Oral Statements

Oral Answers to Questions — House of Commons – in the House of Commons at 12:00 am on 8th December 1980.

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Photo of David Winnick David Winnick , Walsall North 12:00 am, 8th December 1980

asked the Chancellor of the Duchy of Lancaster how many oral statements have been made by Ministers to the House during the current Session.

Photo of Mr Norman St John-Stevas Mr Norman St John-Stevas , Chelmsford

Four, Sir, and two Business Statements.

Photo of David Winnick David Winnick , Walsall North

Is the Leader of the House aware that, on this side of the House at least, we are becoming increasingly irritated by the way in which major items of policy are planted in Hansard by means of written questions, such as, for example, the extension of the 6 per cent. pay policy for local authority employees? Will he tell his Cabinet colleagues that the House expects full statements on major items of policy, instead of information being sneaked into Hansard?

Photo of Mr Norman St John-Stevas Mr Norman St John-Stevas , Chelmsford

The hon. Gentleman may be irritated, but his irritation is not justified. In all the statements that have been made, oral or written, the appropriate precedents have been followed. Although we must follow those precedents, it is a positive advantage for Ministers to be able to come to the House to explain and defend Government policies. They are able to do that all the better when questions are put, not always totally aptly, by Opposition Members.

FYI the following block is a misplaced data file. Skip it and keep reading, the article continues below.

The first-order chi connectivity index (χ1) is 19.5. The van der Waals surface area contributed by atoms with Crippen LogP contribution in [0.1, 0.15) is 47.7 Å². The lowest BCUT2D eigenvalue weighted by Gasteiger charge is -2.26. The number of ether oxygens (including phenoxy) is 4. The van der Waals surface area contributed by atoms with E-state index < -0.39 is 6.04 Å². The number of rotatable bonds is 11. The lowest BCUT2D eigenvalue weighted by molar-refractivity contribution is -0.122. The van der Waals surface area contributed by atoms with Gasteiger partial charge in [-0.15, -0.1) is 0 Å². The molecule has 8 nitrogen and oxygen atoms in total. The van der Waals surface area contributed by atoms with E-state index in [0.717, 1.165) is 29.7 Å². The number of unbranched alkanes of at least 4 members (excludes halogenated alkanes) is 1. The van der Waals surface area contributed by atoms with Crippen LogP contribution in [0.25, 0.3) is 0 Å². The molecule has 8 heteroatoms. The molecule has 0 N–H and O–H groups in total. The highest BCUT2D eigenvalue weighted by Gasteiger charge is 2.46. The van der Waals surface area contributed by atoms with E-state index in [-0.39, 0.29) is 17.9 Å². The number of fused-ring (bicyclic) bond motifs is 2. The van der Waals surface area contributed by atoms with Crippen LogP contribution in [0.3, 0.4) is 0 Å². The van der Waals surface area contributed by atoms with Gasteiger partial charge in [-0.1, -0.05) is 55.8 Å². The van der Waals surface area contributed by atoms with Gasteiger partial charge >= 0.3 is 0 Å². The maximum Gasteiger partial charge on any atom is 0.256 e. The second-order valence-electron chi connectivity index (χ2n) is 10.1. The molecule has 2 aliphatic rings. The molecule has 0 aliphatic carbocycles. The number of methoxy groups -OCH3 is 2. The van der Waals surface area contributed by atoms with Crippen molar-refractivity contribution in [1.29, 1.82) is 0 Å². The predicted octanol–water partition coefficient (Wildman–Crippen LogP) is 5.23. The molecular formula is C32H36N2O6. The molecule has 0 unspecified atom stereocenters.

Photo of Mr Robert Adley Mr Robert Adley , Christchurch and Lymington

As a matter of interest, how do my right hon. Friend and his colleagues manage to keep up with the constant game of musical chairs on the Opposition Front Bench? How do they know who will answer what?

Photo of Mr Norman St John-Stevas Mr Norman St John-Stevas , Chelmsford

I agree. It is quite difficult, but we hope that the matter will be resolved today. As for musical chairs, I find my role as Minister for the Arts helpful.

Photo of Mr Chris Price Mr Chris Price , Lewisham West

Merely because the Labour Government did so occasionally, is that an excuse for the Government sneaking written answers in at toe last minute? Can the right hon. Gentleman at least assure us that on Thursday 18 December, the next to last day of term before Christmas, he will not sneak in important answers in response to written questions, which would mean that the House could not scrutinise them until the middle of January?

Photo of Mr Norman St John-Stevas Mr Norman St John-Stevas , Chelmsford

I do not sneak in any answers. I enjoy making oral statements to the House, and I am distressed when my business questions are cut down.